Zhou Yu’s Train
Director Sun Zhou’s second collaboration with Gong Li after Breaking The Silence, a drama about a aspiring poet, a ceramic artist and a vet is not unlike a love poem itself – beautiful, fleeting and sometimes a little flowery…
Those expecting an erotic drama from the lead of Raise the Red Lantern and Story of Oiu Ju on the basis of the highly charged cover artwork will be sorely disappointed. Though this may be one of Gong Li’s most most sensual roles, this is more reminiscent of Wong Kar-wai’s In the Mood for Love. Beautiful, fleeting and sometimes flowery, it’s an impressive successor to director Sun Zhou’s previous work with Li, Breaking The Silence, though very different.
At a chance meeting with Zhou Yu (Gong Li), an extremely timid librarian and aspiring poet Chen Qing (Tony Leung Ka-fai, Ashes Of Time, Actress, Island of Greed) hands her a poem and quickly leaves. Intrigued by such a timid approach, and such a beautiful verse, Zhou tracks its writer down. So begins a passionate affair, with Zhou travelling a long train ride every week to be with him, yet never getting past his shyness.
Then on the train Zhou meets Zhang Qiang (Sun Honglei, The Road Home), a brash local vet who could not be more different to Chen. Exuding confidence he has every intention of pursuing her until she gives in. When Chen’s job takes him to Tibet, Zhou’s friendship with Zhang blossoms into much more, and she must decide who she really wants to be with…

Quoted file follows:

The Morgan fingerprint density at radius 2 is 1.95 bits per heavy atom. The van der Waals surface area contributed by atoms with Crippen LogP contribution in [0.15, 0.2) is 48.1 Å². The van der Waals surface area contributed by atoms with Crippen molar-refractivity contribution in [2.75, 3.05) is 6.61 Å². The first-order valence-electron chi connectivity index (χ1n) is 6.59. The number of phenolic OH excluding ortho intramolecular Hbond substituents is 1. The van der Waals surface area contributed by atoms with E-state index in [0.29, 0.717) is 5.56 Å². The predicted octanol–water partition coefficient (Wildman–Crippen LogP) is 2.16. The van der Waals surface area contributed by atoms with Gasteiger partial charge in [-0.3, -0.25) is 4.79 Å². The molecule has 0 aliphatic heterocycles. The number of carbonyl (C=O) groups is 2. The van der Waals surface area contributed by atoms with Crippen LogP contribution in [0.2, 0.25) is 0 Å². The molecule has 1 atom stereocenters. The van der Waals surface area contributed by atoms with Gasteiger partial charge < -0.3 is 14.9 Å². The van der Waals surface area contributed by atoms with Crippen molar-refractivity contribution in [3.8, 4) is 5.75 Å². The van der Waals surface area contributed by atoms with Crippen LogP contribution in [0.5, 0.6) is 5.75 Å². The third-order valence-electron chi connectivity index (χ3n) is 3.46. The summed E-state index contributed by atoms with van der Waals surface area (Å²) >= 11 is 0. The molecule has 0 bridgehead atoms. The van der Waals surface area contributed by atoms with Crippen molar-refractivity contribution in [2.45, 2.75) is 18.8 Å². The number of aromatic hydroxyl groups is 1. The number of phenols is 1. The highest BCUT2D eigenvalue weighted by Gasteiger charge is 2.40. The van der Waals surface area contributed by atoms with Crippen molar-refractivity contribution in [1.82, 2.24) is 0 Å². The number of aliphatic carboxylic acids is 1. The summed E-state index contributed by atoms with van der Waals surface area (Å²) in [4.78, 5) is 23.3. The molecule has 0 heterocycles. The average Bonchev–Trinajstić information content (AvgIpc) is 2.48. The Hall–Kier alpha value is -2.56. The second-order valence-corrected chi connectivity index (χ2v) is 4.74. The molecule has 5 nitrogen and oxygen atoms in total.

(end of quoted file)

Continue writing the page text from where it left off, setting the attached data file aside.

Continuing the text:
Like much of Wong Kar-wai’s work, Zhou Yu’s tale unravels in snatches, beautiful yet non-linear in form, but without out the resonance of say In the Mood for Love. Different to Breaking The Silence in style and content, Zhou Yu leaves behind the more handheld, documentary style for stunning and far more considered cinematography.
The character of Zhou Yu is a refreshing change from how women have previously been portrayed in Chinese movies. Sexually forward if not almost predatory, unusual for anything other than concubines or prostitute. (Both of which Gong Li has previously played.) Like it’s predecessor the acting is again superb all round.
The films only drawback comes from Gong Li’s second appearance as the story’s narrator, sporting shortly cropped hair. A clumsy device that only succeeds in confusing the viewer. Forced elements jar with the whole, and seem only present in order to attempt a satisfying conclusion. Like it had not been thought out well enough, or was hurriedly and haphazardly changed.
Overall, though, this is still an impressive work. Full of unspoken feelings, missed opportunities and, yes, literally missed trains – it’s a maturely told love story for the romantic in all of us.
Just don’t take the bus…
Distributor: Megastar (Hong Kong)
Perfect transfer of the film in audio and video, but no real extras.